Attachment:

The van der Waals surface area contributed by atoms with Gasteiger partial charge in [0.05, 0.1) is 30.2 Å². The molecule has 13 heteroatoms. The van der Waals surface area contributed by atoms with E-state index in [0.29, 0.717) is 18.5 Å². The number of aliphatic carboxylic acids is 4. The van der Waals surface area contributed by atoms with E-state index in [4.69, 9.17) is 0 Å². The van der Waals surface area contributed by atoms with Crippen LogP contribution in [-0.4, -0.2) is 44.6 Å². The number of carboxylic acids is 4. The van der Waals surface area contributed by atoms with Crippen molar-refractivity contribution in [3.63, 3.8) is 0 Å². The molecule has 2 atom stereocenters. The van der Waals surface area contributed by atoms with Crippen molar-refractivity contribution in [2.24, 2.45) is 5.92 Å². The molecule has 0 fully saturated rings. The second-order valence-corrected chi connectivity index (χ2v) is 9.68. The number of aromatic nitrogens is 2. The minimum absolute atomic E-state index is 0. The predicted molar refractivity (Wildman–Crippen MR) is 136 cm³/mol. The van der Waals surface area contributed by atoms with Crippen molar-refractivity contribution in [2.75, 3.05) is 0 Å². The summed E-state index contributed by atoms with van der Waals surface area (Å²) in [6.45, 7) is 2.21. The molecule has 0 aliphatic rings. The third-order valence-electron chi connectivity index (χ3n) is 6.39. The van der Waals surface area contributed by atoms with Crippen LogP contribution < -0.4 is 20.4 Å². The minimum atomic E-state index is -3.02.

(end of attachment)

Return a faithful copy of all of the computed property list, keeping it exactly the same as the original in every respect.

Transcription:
The van der Waals surface area contributed by atoms with Gasteiger partial charge in [0.05, 0.1) is 30.2 Å². The molecule has 13 heteroatoms. The van der Waals surface area contributed by atoms with E-state index in [0.29, 0.717) is 18.5 Å². The number of aliphatic carboxylic acids is 4. The van der Waals surface area contributed by atoms with E-state index in [4.69, 9.17) is 0 Å². The van der Waals surface area contributed by atoms with Crippen LogP contribution in [-0.4, -0.2) is 44.6 Å². The number of carboxylic acids is 4. The van der Waals surface area contributed by atoms with Crippen molar-refractivity contribution in [3.63, 3.8) is 0 Å². The molecule has 2 atom stereocenters. The van der Waals surface area contributed by atoms with Crippen molar-refractivity contribution in [2.24, 2.45) is 5.92 Å². The molecule has 0 fully saturated rings. The second-order valence-corrected chi connectivity index (χ2v) is 9.68. The number of aromatic nitrogens is 2. The minimum absolute atomic E-state index is 0. The predicted molar refractivity (Wildman–Crippen MR) is 136 cm³/mol. The van der Waals surface area contributed by atoms with Crippen molar-refractivity contribution in [2.75, 3.05) is 0 Å². The summed E-state index contributed by atoms with van der Waals surface area (Å²) in [6.45, 7) is 2.21. The molecule has 0 aliphatic rings. The third-order valence-electron chi connectivity index (χ3n) is 6.39. The van der Waals surface area contributed by atoms with Crippen LogP contribution < -0.4 is 20.4 Å². The minimum atomic E-state index is -3.02.